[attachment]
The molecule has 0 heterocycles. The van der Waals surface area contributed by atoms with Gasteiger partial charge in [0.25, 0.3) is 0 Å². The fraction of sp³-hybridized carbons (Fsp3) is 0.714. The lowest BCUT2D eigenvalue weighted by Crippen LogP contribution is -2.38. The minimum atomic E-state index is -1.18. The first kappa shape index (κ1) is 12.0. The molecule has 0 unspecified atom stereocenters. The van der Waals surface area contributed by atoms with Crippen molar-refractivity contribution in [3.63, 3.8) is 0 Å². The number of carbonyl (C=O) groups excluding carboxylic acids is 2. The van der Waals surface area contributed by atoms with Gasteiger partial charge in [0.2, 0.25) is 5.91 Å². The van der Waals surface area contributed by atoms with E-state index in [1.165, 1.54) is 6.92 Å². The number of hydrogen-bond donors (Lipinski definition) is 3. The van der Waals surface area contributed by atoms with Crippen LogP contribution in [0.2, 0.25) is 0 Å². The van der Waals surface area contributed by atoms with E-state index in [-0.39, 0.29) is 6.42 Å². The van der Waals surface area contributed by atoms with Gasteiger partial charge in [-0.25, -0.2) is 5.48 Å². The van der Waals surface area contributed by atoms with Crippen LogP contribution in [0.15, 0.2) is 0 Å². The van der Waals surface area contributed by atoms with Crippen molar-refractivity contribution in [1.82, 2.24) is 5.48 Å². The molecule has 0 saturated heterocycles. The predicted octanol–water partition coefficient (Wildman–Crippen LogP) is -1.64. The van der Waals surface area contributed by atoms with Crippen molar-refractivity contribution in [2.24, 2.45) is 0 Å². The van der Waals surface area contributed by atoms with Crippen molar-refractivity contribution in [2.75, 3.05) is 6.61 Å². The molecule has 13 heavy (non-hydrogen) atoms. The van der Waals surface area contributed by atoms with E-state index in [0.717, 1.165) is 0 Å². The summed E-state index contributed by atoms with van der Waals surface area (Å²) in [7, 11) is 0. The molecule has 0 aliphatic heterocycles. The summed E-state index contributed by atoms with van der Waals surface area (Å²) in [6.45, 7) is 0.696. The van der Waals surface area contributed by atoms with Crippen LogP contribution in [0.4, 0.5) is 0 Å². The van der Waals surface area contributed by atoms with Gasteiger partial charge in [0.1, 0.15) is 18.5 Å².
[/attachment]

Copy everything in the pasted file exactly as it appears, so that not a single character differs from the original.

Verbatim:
The molecule has 0 heterocycles. The van der Waals surface area contributed by atoms with Gasteiger partial charge in [0.25, 0.3) is 0 Å². The fraction of sp³-hybridized carbons (Fsp3) is 0.714. The lowest BCUT2D eigenvalue weighted by Crippen LogP contribution is -2.38. The minimum atomic E-state index is -1.18. The first kappa shape index (κ1) is 12.0. The molecule has 0 unspecified atom stereocenters. The van der Waals surface area contributed by atoms with Crippen molar-refractivity contribution in [3.63, 3.8) is 0 Å². The number of carbonyl (C=O) groups excluding carboxylic acids is 2. The van der Waals surface area contributed by atoms with Gasteiger partial charge in [0.2, 0.25) is 5.91 Å². The van der Waals surface area contributed by atoms with E-state index in [1.165, 1.54) is 6.92 Å². The number of hydrogen-bond donors (Lipinski definition) is 3. The van der Waals surface area contributed by atoms with Crippen LogP contribution in [0.2, 0.25) is 0 Å². The van der Waals surface area contributed by atoms with E-state index in [-0.39, 0.29) is 6.42 Å². The van der Waals surface area contributed by atoms with Gasteiger partial charge in [-0.25, -0.2) is 5.48 Å². The van der Waals surface area contributed by atoms with Crippen LogP contribution in [0.15, 0.2) is 0 Å². The van der Waals surface area contributed by atoms with Crippen molar-refractivity contribution in [1.82, 2.24) is 5.48 Å². The molecule has 0 saturated heterocycles. The predicted octanol–water partition coefficient (Wildman–Crippen LogP) is -1.64. The van der Waals surface area contributed by atoms with Crippen molar-refractivity contribution in [2.24, 2.45) is 0 Å². The van der Waals surface area contributed by atoms with Crippen molar-refractivity contribution in [2.75, 3.05) is 6.61 Å². The molecule has 13 heavy (non-hydrogen) atoms. The van der Waals surface area contributed by atoms with E-state index in [0.717, 1.165) is 0 Å². The summed E-state index contributed by atoms with van der Waals surface area (Å²) in [7, 11) is 0. The molecule has 0 aliphatic heterocycles. The summed E-state index contributed by atoms with van der Waals surface area (Å²) in [6.45, 7) is 0.696. The van der Waals surface area contributed by atoms with Crippen LogP contribution in [0.4, 0.5) is 0 Å². The van der Waals surface area contributed by atoms with Gasteiger partial charge in [0.1, 0.15) is 18.5 Å².